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The Dos and Don’ts of Online Wine Auctions

There are unreal deals to be found in the online wine auction realm. But how reliable are these retailers, and what should you know before you bid?

Every Sunday night, wine nerds from Sacramento to Singapore log into WineBid.com. In the 10 minutes leading up to 10 p.m. EST, hurried fingers refresh browsers, placing incremental bids as low as a dollar apiece.

My flight was supposed to land at JFK at 9:20 p.m., but air traffic kept us circling over the Atlantic for 20 extra minutes. At 9:52 p.m. I threw my stuff into one of the waiting area chairs and loaded the site on my phone. 

For a week, I’d been compulsively chasing two rather inconsequential lots: a single bottle of 2004 A. & P. de Villaine Bourgogne Côte Chalonnaise La Digoine and one of 2002 Maison Méo-Camuzet Frère et Soeurs Bourgogne Rouge—village-level red Burgundies from excellent producers. When I found them on the site, they were $17 and $30, respectively. When the auction ended at 10 p.m., I’d paid $41 and $36. I felt like a winner.

Over the past five years, I’ve been told by sommeliers across the country that they’ve managed to find unreal deals in the online wine auction realm, especially when it comes to older California wines and not-so-culty European bottles—really anything other than grand cru Burgundy or first-growth Bordeaux.“I’ve purchased wines from WineBid back to the 1950s,” says Matthew Kaner of LA’s Bar Covell. “I’m not after blue chips or cult wines here. Often, I take the approach of ‘one person’s trash is another person’s treasure.’ If you know what you’re looking at, there’s a lot of unmined gold.”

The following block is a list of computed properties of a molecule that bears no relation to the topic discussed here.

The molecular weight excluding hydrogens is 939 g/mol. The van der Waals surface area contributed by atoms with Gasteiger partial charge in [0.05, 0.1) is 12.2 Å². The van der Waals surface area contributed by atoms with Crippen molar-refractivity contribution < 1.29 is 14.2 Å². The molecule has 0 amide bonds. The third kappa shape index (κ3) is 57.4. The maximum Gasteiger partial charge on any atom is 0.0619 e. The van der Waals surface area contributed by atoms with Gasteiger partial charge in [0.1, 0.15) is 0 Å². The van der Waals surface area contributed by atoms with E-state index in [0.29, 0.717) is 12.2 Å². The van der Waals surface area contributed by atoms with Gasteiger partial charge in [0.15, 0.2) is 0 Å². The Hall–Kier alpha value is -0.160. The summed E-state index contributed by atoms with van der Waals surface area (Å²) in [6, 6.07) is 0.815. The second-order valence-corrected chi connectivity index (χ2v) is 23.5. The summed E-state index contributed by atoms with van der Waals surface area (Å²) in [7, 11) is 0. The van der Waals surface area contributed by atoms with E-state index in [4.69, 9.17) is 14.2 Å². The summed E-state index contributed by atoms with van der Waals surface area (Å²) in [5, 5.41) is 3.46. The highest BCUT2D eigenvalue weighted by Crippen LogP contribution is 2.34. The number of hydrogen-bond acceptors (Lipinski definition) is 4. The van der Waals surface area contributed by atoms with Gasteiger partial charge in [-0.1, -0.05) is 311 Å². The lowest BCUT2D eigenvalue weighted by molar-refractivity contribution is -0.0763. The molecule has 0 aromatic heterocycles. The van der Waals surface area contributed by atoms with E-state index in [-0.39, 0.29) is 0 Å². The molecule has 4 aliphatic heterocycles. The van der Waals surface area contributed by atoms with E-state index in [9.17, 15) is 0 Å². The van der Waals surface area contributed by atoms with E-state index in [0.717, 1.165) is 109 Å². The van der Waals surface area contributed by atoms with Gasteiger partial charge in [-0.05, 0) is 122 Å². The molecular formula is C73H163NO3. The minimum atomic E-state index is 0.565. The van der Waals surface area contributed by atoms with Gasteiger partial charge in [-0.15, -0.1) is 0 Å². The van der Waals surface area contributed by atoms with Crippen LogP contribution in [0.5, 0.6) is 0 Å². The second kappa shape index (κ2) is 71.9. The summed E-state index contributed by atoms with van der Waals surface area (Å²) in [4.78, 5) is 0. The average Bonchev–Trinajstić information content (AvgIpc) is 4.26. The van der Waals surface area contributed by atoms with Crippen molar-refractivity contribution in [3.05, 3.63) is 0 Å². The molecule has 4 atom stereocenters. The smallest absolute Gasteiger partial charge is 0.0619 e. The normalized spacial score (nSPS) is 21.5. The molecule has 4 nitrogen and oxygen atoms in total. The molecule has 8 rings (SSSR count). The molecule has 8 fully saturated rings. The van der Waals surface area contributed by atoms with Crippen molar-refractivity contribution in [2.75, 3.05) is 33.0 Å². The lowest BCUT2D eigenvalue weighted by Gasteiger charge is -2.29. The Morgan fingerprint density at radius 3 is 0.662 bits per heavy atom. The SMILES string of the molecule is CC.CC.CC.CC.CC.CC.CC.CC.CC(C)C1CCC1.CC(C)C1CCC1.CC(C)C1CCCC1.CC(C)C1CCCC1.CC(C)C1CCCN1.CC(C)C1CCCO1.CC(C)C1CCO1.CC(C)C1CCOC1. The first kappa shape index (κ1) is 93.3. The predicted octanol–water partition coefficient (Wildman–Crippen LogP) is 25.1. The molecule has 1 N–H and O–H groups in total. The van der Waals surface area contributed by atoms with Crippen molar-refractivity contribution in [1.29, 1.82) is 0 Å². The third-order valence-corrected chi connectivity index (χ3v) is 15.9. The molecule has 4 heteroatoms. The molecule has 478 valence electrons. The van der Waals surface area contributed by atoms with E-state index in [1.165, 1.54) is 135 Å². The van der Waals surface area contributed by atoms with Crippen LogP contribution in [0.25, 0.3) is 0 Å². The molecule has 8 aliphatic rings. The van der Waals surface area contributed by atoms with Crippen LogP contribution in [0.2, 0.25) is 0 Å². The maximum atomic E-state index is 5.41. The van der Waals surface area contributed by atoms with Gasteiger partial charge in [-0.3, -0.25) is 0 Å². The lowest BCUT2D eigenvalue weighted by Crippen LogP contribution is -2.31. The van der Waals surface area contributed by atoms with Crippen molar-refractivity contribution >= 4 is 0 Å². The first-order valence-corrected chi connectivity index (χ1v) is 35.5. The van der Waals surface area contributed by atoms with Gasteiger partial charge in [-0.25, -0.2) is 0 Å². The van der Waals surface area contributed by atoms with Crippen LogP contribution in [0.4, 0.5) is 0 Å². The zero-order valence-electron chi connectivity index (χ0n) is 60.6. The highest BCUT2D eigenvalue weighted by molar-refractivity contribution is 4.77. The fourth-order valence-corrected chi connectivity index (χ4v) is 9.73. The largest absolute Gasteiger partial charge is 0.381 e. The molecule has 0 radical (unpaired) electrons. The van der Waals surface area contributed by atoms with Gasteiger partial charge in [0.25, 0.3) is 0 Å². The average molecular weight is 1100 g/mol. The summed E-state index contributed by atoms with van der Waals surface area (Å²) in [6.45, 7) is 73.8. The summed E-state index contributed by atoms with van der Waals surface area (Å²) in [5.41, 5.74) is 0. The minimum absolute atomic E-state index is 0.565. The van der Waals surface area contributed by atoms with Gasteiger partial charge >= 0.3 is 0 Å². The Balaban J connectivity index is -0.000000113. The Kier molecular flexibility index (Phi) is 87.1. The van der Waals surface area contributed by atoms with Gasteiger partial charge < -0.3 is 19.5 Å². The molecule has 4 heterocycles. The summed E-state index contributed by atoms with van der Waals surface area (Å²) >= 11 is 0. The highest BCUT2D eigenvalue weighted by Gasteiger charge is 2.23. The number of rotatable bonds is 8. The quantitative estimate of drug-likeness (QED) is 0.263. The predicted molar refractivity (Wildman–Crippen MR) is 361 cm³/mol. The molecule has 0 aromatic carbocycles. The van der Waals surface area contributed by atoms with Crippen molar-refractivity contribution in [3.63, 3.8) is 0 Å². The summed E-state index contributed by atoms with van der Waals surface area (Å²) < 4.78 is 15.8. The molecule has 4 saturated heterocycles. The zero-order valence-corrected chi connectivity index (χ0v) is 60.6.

He’s not alone. Jerome Zech, CEO of WineBid, told me that 30 percent of the activity on the website happens on Sunday night. And Sunday nights prove remarkably fruitful: In 2017, his company sold $28 million dollars of wine online through its weekly auctions; those online auctions move about 5,000 bottles a week, or 260,000 bottles per year.

Whereas online bidding for Christie’s and Sotheby’s starts at $100, auctions from companies like WineBid and Spectrum Wine Auctions to retailers like Zachy’s, K&L and Acker Merrall feature single-bottle lots that can kickoff as low as $10.

“There’s a misconception that auction is all about DRC,” says Charles Antin, an auctioneer for Zachy’s, in reference to the highly sought-after Burgundy estate, Domaine de la Romanée Conti. “And it’s just not.”

While many collectors have migrated online for its obvious convenience, it’s increasingly become a place for wine consumers looking to dip a toe into the auction world at a much lower cost of entry. It’s also where you can find back-vintages of excellent wines that aren’t known to draw big collectors at live auctions, like riesling from Germany and Austria, Loire wines, old California cabernet, Alto Piemonte nebbiolo.

“It should be a real way to introduce younger people to wine at every price point,” says Antin, adding that while the financial point of entry for online auctions might be lower, the quality of the wines is the same. “People often think auction houses just stick junk in an e-auction,” he says. “[But] they are from the same cellars, same rigorous storage requirements and so forth, as the live auctions.”